Making croissants has a reputation for being challenging, but all you need are a couple simple tips. If you’ve just decided to tap into your inner pastry chef, or even if you’ve dabbled in pastry making previously, croissants are a great challenge to try in the kitchen. For a number of reasons, many people aren’t able to get them right the first time. Some may come out too buttery, others too stiff or doughy, or your croissant might not have just the right amount of flakiness. But, don’t be discouraged. Once you understand certain techniques, making croissants should become a lot easier.
A croissant is essentially the same as a puff pastry. You want it to come out buttery, flaky and light. The trick to all of this is in the way you use your prepped dough and butter block. So, that’s where we’ll start!
You butter block should be flattened into a six-inch square with a thickness of an inch. Next, with your dough shaped in a square, stretch each corner out four inches so that the dough becomes X-shaped. Place the butter block in the center and fold the corners over the block, covering it. Pinch the seams to seal it in. Next, with your dough floured, roll it out into a 12”x 20” rectangle. If your seams open, just reseal them. This is where you start folding. Fold the left and right sides of the dough, lengthwise, toward the middle so that the edges meet. Turn the dough at a 90-degree angle so that you now have the entire length of the dough in front of you from left to right. Fold one end over toward the middle of the rectangle and then on top of that double layer; fold the other side, similar to the way a book is closed. Chill the dough for 15 minutes. Repeat these steps two more times. Roll out, fold edges to meet, fold over one another, and chill. After the last fold, chill for 30 minutes.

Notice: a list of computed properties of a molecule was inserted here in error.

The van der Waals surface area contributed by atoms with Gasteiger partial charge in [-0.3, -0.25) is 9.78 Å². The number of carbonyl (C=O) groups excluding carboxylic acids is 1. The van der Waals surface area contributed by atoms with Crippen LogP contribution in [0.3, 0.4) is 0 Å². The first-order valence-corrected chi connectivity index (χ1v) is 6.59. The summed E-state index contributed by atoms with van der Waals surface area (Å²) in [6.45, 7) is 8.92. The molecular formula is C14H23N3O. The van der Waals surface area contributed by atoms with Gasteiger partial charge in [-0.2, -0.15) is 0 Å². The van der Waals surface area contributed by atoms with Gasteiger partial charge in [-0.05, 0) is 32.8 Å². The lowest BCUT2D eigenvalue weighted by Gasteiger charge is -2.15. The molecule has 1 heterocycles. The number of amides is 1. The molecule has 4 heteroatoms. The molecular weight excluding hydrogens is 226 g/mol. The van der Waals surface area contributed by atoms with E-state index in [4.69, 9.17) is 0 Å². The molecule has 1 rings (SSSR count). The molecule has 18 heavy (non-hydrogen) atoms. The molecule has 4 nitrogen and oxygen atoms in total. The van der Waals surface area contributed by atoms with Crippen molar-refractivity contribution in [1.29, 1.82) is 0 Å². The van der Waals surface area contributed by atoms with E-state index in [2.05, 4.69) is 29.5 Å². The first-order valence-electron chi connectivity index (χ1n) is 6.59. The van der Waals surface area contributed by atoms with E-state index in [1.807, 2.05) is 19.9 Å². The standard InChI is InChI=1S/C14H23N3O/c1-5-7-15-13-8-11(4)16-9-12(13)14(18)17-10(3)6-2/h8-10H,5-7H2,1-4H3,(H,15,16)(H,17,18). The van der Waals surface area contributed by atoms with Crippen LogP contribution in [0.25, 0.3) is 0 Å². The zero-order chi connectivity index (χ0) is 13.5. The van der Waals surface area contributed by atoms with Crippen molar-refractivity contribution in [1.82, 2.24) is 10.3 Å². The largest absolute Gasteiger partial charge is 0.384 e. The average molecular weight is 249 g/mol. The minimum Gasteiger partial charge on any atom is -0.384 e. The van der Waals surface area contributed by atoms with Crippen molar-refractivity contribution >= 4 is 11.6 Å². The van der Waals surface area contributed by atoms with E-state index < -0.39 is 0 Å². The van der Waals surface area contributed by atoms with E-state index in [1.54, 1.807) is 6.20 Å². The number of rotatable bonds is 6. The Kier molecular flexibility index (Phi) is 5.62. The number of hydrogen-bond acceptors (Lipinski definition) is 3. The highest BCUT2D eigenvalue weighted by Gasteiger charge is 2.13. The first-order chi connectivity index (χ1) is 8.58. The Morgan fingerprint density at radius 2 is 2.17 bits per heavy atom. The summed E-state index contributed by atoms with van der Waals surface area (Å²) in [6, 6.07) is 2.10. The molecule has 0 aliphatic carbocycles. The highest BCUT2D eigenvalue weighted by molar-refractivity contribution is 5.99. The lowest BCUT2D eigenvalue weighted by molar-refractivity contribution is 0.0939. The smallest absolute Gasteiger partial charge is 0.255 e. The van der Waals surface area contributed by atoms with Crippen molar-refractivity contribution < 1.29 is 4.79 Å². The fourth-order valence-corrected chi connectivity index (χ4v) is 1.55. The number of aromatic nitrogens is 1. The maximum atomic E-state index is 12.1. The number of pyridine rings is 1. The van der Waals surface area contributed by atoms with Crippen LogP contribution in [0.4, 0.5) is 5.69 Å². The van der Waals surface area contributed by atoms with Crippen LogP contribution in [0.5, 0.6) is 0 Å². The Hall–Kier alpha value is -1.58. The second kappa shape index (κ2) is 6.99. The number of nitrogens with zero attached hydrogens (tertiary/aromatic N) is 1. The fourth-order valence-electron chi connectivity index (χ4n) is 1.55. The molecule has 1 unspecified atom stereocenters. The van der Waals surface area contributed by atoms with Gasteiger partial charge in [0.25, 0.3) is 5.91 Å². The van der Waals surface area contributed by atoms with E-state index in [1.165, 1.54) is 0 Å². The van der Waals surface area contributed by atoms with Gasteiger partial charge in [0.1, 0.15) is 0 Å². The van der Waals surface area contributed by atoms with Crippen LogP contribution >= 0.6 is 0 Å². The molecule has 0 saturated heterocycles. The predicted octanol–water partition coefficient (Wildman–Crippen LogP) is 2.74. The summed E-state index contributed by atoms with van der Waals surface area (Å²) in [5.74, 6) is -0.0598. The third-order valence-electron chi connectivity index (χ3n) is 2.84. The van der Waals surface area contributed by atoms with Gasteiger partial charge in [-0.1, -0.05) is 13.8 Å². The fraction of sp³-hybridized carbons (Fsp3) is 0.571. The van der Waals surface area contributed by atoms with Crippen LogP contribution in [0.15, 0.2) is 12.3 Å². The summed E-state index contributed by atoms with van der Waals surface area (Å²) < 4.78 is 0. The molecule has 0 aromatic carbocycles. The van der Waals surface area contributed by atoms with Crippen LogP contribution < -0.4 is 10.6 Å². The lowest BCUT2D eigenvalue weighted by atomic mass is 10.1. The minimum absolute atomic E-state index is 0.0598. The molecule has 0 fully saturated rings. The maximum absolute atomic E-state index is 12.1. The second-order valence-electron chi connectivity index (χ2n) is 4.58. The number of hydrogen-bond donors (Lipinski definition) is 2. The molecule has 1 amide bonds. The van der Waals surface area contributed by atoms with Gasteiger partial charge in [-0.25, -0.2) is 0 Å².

By doing this, you are creating thin, buttery layers that, when done correctly, will also bake into an airy, light and flaky pastry. After you have done the folding and the chilling, cut your dough in half and roll both halves into thin rectangles. Cut triangles out of the rectangles and make a small slit at the base of each one. Roll the triangles from the base toward the tip and brush over with a beaten egg yolk. Now, you have to let the croissants rest in a warm room with a minimum temperature of 70 degrees, for two hours.
Follow directions in the recipe you have for cooking temperatures, time, etc. Hopefully, following these crucial techniques your croissants will come out great the first time, but if they don’t just look over what you may have done wrong and correct it.